Fifth, I had looked into signing up for a class or two at NYU. I have found that taking classes helped to stimulate my creativity especially when work does not exercise my creative muscle. As a result I become restless and bored with work. I will most likely sign up for summer classes. I’m actually looking forward to it.

Sixth, I am going to make more of an effort to write more for this blog. I have several other blogs but am active on a couple of them. There is so much I want to impart onto aspiring and/or standing architects. And, I don’t want LFA to become one of those blogs that rant about their workplace. It’s not constructive, nor is it professional. And I’m sure there is plenty of those kinds of blogs out there to satisfy mutual feelings. I want to provide helpful advice and information that will help those to overcome their professional obstacles, and nurture their professional development and growth as an architect. My hope in accomplishing this is by sharing more of my experiences in a constructive and professional matter. At times I will be critical but (I hope) at the same time objective in my evaluation of the situation. So please bare with me as I move forward and develop the body of content that I hope will be useful to most.

Resentful colleagues…

I’ve been working for about 9 years since graduation. In the 9 years, I’ve worked in 5 different offices. Starting a new job can be very exciting. A new job usually means more responsibilities, exciting new work, new office environment, new people and (hopefully) an increase in salary!

Of the 5 offices where I’ve worked, one office left me scarred with a negative experience of working with female colleagues. It was my first job out of school; and this woman was cold and unfriendly towards me despite my efforts to be friendly. I remember when I met her for the first time. I extended my hand to her for a handshake. She looked at me without a smile, looked down at my hand, and made some kind of disinterested effort to shake my hand. She treated me this way for about 6 months. It was an unpleasant environment to work in. My boss at that time revealed to me that she was threatened by me, and as a result she resented me. I left after 6 months and moved onto other firms that were more friendly and social.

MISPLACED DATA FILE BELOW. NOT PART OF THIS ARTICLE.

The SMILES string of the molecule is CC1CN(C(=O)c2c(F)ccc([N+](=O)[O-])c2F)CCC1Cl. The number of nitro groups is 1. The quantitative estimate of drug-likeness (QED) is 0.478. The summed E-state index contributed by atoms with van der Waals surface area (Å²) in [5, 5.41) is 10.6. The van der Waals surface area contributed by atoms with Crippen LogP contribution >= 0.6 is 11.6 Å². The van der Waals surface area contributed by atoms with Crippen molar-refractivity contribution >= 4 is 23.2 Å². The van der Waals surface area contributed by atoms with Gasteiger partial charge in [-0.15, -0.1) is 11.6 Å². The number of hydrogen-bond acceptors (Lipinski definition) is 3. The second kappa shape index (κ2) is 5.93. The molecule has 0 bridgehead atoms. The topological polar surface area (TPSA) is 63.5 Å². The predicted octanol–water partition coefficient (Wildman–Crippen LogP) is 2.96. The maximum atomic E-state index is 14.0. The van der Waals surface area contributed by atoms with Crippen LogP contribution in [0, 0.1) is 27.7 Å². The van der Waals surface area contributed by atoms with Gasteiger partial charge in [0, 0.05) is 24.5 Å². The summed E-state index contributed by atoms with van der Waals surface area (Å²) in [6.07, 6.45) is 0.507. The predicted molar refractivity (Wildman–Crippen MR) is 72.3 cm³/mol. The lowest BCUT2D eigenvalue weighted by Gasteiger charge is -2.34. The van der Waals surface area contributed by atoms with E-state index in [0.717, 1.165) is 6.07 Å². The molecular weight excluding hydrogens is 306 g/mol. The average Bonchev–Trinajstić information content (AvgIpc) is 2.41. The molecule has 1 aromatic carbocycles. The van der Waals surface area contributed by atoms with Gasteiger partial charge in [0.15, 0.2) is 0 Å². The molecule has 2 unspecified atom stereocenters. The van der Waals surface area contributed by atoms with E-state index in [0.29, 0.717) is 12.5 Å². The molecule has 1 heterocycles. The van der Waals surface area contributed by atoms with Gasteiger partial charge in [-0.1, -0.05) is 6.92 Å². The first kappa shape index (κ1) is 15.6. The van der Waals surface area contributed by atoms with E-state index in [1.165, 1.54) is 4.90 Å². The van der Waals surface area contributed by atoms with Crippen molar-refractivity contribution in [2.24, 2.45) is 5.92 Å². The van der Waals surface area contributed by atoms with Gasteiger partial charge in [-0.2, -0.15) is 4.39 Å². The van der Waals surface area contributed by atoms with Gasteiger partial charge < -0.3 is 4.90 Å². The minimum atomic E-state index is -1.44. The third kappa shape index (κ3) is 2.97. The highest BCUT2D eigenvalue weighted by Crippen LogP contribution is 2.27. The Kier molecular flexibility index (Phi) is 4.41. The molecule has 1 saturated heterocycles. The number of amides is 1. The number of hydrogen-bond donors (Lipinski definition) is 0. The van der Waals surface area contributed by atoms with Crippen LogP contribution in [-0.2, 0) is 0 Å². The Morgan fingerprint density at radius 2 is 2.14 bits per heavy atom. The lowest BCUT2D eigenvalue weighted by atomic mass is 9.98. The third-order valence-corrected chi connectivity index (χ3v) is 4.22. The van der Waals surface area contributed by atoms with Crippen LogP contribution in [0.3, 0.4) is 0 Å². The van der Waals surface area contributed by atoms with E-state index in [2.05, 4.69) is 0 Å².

I had another negative experience with another female colleague. The dot-com bubble burst and I was laid off due to the lack of work coming into the office. Luckily, I was able to find another job. I had joined a medium sized firm. At the interview, it was explained to me that I would be replacing a woman who was due for maternity leave.

Again, on my first day when I was introduced to the mother-to-be, I was received with cold indifference. In fact, I got an initial vibe that she resented me. She ignored me and didn’t want to be bothered with me. She did not like me. I wondered if I had done something to offend her. In fact, I played situations in my head of approaching her and asking her if I had offended her because I noticed she was going out of her way to ignore me. But I never confronted her about it. I decided that she was leaving soon and then I would not have to deal with her for a long time. Eventually she left the office to give birth to a baby girl and decided not to return after her maternity leave. Good riddance.